If you're not familiar with the story, in 1915 during World War I, recruiting committees were formed in towns all over Australia. Under the leadership of Captain Bill Hitchen, 25 men who had decided to enlist set off on a march to Sydney. Gathering other recruits along the way, they numbered 265 by the time they reached Sydney. This became known as the Coo-ee Recruitment March.

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Just down the road is a popular little cafe and art gallery called the Next Grind. If you want a nice homemade meal, or a refreshing tea or coffee with a slice of cake, this is the place to stop. The cafe is also bursting at the seams with local arts, crafts and homewares.

After a 45-minute drive down the Newell Highway, we reach the buzzing city of Dubbo, which is not only renowned for its friendly country hospitality, but also for its laidback lifestyle and sense of space.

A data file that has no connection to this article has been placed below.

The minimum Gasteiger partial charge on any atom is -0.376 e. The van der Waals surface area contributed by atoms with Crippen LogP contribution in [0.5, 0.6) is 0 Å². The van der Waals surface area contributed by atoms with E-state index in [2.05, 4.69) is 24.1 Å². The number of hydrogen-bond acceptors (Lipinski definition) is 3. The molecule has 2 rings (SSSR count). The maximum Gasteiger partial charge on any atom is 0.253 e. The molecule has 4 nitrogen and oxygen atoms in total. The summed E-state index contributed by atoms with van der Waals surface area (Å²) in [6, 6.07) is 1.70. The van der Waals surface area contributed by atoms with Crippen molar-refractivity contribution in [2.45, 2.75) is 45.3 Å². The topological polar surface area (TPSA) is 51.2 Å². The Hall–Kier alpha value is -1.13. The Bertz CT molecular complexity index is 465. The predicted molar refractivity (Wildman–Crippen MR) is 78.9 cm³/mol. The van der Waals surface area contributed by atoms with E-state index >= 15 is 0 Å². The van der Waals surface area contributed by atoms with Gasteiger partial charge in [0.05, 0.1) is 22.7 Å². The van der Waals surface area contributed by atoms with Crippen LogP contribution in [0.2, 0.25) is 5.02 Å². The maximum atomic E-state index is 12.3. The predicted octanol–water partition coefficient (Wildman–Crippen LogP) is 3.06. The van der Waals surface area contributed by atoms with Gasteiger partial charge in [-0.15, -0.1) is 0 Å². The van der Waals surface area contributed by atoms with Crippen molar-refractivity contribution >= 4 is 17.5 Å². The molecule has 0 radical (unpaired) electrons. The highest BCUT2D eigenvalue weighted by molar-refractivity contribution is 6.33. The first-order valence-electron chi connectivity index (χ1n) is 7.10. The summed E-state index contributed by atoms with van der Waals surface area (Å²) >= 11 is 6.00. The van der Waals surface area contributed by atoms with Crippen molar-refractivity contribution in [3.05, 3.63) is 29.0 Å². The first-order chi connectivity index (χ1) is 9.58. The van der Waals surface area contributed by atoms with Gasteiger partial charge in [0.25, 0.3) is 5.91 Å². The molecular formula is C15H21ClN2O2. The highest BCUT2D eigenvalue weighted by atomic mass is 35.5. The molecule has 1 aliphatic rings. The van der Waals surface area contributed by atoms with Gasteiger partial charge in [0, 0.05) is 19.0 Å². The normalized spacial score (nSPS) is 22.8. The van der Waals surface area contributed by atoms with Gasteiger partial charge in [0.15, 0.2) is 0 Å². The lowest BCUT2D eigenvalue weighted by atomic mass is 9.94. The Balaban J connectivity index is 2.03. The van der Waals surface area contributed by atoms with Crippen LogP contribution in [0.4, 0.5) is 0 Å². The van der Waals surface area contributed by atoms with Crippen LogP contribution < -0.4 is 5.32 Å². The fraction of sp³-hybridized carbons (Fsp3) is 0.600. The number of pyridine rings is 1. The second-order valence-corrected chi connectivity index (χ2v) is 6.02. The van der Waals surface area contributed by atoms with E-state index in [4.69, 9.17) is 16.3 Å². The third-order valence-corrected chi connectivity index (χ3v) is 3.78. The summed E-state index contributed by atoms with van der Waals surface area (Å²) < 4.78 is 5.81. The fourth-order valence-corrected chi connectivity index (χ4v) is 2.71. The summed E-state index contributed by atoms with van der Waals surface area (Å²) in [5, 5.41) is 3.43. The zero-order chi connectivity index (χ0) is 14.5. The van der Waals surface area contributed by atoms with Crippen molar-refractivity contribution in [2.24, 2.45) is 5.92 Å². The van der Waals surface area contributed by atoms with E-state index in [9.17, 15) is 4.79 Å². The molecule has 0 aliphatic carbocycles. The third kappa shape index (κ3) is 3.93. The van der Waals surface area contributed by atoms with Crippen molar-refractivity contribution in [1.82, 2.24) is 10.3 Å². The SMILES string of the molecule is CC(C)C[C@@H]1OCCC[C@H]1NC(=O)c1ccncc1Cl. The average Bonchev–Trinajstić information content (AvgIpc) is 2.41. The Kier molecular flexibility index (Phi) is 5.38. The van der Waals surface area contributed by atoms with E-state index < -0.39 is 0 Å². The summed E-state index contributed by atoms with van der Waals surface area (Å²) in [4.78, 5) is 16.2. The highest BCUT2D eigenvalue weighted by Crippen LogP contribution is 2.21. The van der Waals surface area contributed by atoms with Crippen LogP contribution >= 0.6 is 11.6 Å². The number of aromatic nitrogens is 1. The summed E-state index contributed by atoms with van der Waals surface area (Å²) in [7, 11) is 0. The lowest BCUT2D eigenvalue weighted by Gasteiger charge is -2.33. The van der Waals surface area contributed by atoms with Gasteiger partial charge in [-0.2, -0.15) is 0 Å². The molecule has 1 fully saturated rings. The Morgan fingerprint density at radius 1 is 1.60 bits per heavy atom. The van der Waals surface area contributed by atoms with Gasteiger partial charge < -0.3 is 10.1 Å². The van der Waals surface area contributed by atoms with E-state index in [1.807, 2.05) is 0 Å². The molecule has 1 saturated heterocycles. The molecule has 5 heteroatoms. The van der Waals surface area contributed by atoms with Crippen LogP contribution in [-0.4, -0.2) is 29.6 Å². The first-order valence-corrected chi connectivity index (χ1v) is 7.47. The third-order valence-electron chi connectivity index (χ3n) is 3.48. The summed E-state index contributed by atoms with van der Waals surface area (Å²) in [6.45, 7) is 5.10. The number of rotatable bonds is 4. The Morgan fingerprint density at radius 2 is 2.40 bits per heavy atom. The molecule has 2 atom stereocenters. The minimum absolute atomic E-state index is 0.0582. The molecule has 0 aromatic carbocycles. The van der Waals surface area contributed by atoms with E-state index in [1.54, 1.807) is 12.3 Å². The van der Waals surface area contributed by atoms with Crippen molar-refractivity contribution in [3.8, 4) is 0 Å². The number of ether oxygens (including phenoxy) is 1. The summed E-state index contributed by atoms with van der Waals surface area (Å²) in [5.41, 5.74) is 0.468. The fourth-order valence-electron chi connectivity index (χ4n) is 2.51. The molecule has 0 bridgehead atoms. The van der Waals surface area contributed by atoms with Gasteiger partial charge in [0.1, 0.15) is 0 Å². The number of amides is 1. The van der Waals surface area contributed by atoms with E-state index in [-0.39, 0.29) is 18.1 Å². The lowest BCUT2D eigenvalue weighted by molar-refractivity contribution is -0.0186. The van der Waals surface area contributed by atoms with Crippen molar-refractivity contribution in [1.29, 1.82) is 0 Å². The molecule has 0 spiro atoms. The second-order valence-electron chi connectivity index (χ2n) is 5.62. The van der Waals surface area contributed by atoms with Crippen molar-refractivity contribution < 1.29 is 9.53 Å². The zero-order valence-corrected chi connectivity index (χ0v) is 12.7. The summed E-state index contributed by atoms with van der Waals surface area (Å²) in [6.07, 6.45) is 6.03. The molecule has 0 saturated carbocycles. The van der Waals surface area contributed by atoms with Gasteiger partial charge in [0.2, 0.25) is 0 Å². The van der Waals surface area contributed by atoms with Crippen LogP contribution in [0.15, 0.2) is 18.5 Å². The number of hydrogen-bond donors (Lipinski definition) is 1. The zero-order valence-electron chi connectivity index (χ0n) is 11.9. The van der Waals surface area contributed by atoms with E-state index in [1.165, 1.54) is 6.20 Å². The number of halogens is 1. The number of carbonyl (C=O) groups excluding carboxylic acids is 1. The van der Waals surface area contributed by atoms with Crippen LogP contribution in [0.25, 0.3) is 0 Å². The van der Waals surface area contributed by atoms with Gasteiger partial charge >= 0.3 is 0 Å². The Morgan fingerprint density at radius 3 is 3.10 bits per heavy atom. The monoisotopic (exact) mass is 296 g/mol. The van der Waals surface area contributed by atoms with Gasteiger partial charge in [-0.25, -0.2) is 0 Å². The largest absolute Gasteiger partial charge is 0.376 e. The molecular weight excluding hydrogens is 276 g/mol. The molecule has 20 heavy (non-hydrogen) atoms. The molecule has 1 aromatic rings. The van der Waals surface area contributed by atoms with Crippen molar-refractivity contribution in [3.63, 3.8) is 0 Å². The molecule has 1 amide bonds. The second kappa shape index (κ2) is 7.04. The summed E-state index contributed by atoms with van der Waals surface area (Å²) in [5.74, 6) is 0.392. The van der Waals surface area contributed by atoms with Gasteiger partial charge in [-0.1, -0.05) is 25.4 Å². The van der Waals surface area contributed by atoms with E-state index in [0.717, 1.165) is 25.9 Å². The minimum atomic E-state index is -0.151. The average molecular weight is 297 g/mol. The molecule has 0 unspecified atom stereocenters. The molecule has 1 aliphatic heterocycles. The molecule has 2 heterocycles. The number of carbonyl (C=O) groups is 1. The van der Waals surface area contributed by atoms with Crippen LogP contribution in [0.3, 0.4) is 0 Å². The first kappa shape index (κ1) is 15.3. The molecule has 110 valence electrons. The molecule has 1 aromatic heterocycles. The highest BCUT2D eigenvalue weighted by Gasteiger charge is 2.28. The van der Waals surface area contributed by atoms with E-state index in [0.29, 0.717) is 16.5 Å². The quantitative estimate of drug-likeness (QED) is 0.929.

We spend one night at the Westbury Boutique Bed & Breakfast, which was built in 1915. In its heyday it was replete with tennis courts, a cellar and extensive gardens. Today, owner Tish has lovingly turned the home into an elegant hotel that is also home to her beloved Thai restaurant. The food is delicious and fresh.

Every room is beautifully decorated and Tish's great eye for art gives the estate even more charming character.

For those after an experience where you can be immersed in nature, stay at the Billabong Camp at Taronga Western Plains Zoo, and make sure you fit in a night and morning tour to get up close and personal with the zoo's many wonderful inhabitants.